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Citizens support DEP’s Kanawha River protection proposal

KENNY KEMP | Gazette
Angie Rosser, executive director of the West Virginia Rivers Coalition, speaks during a DEP water hearing Tuesday.
CHIP ELLIS | Gazette file photo
The Kanawha River as seen from the South Side Bridge.

Citizens from local and statewide groups turned out Tuesday evening to support a Tomblin administration proposal to redesignate the Kanawha River as a potential source for public drinking water.

Speaking in favor of the state Department of Environmental Protection were members of the West Virginia Rivers Coalition, the West Virginia-Citizen Action Group, the Ohio Valley Environmental Coalition and People Concerned About Chemical Safety.

“This policy is promising news,” said Angie Rosser, executive director of the West Virginia Rivers Coalition. “It moves us toward a cleaner Kanawha River and toward a safer and more secure water supply.”

Rosser was among more than 30 people who turned out to attend a DEP public hearing on the proposal. Nine of those who attended spoke at the hearing, and eight of those speakers supported the agency, praising the DEP for taking the initiative on the issue following the January chemical leak into the Elk River.

“We think it’s a step in the right direction,” said Julie Archer of WV-CAG.

Technically, what the DEP has proposed to do is remove an exemption in the state’s water quality standards that excludes part of the Kanawha River from the general rule that West Virginia rivers and streams be kept clean enough for use as public drinking water.

Under the rules, all waterways are designated for different uses, such as drinking, fishing and contact recreation, like swimming. Different water quality limits for different pollutants are set based on those designated uses for different waterways. The drinking-water use is called “Category A.”

In West Virginia, unless there is a specific exemption, the DEP is supposed to apply Category A standards on all portions of all streams. For many years, various industry groups have tried unsuccessfully to have regulators or the Legislature change that general rule.

Being designated for a particular use, such as drinking water, doesn’t mean that a waterway attains that use or is clean enough for that particular use. And the DEP change alone would not allow a drinking water intake on the Kanawha. New intakes would need approval from the state’s Bureau for Public Health and its Public Service Commission. However, DEP Secretary Randy Huffman has touted the proposal to re-designate the Kanawha as one response to the January chemical leak in the Elk River, when many residents were surprised to learn that West Virginia American Water had only one source for the region’s drinking water system that serves 300,000 people.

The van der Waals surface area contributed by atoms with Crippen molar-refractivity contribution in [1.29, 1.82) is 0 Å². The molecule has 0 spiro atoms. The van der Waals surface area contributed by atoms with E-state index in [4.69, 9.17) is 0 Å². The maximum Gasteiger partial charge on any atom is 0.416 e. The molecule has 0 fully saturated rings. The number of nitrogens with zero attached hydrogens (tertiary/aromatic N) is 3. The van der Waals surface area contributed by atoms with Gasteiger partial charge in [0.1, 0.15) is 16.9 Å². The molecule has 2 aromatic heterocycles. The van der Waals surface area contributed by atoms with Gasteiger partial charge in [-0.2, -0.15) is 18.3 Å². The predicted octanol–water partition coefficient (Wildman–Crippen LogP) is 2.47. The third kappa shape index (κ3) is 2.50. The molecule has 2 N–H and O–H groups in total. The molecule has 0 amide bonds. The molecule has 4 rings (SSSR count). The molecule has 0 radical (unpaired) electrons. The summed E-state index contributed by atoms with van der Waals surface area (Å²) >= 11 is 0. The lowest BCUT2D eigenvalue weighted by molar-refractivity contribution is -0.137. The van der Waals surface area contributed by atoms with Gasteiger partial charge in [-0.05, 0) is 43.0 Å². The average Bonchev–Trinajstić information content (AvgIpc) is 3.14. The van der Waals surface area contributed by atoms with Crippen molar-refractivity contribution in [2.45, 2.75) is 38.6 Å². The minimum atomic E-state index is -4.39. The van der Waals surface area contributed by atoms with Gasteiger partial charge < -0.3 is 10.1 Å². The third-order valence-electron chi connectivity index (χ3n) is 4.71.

At Tuesday’s hearing, West Virginia Manufacturers Association President Rebecca Randolph was the only speaker who opposed the DEP proposal. Randolph said the proposal could increase costs for area businesses if it leads to tougher permit limits for discharging pollution into the Kanawha. Randolph said the DEP has not fully evaluated the potential costs, or shown that the proposal will really provide sufficient environmental benefits to warrant such costs.

Two leaders of another business group, the West Virginia Sustainable Business Council, spoke in favor of the DEP proposal. They said cleaner water and less pollution could help some businesses, and that the business community should look at the Kanawha River as more than just somewhere to dump their pollution.

“This is a good example of how we can take a bad situation — the water crisis — and turn it into a catalyst for change,” said the council’s Nancy Ward.

The DEP proposal focuses on a 72-mile stretch of the Kanawha River starting just upstream from Belle that for years has been exempt from Category A use and protections. The exact reasons aren’t clear, but exemption means any drinking water intake on the Kanawha would, without the DEP’s proposal changed, have to be located far upstream from the water company’s treatment plant on the Elk. West Virginia American has said preliminary estimates put the cost of piping water that far at $70 million to $105 million. Water company officials have said they need to more closely examine the DEP proposal.

The most recent DEP water quality assessment reports for the Kanawha still list parts of the river downstream from Belle as “impaired, citing violations of standards for fecal coliform and fish consumption advisories related to elevated fish tissue concentrations of PCBs. Advisories also warn not to eat certain fish from the Kanawha because of dioxin contamination.

Citizen groups at Tuesday’s meeting noted with some irony that, while proposing to reclassify that Kanawha River as a potential drinking water source, DEP officials also were proposing a change for the Charleston Sanitary Board to provide what amounts to a facility-specific variance for a water quality standard to protect aquatic life from copper toxicity. The proposal, if approved, would set a standard that would allow about five times more copper, DEP officials have said.

Citizens groups said they were concerned about that DEP proposal and were planning to submit more detailed comments about it in writing.

Written public comments on both DEP proposals will be accepted until 5 p.m. on July 21. They can be mailed to Kevin Coyne at the DEP’s water quality standards office at DEP headquarters, 601 57th St., S.E., Charleston, 25304, or emailed to

Reach Ken Ward


or 304-348-1702.

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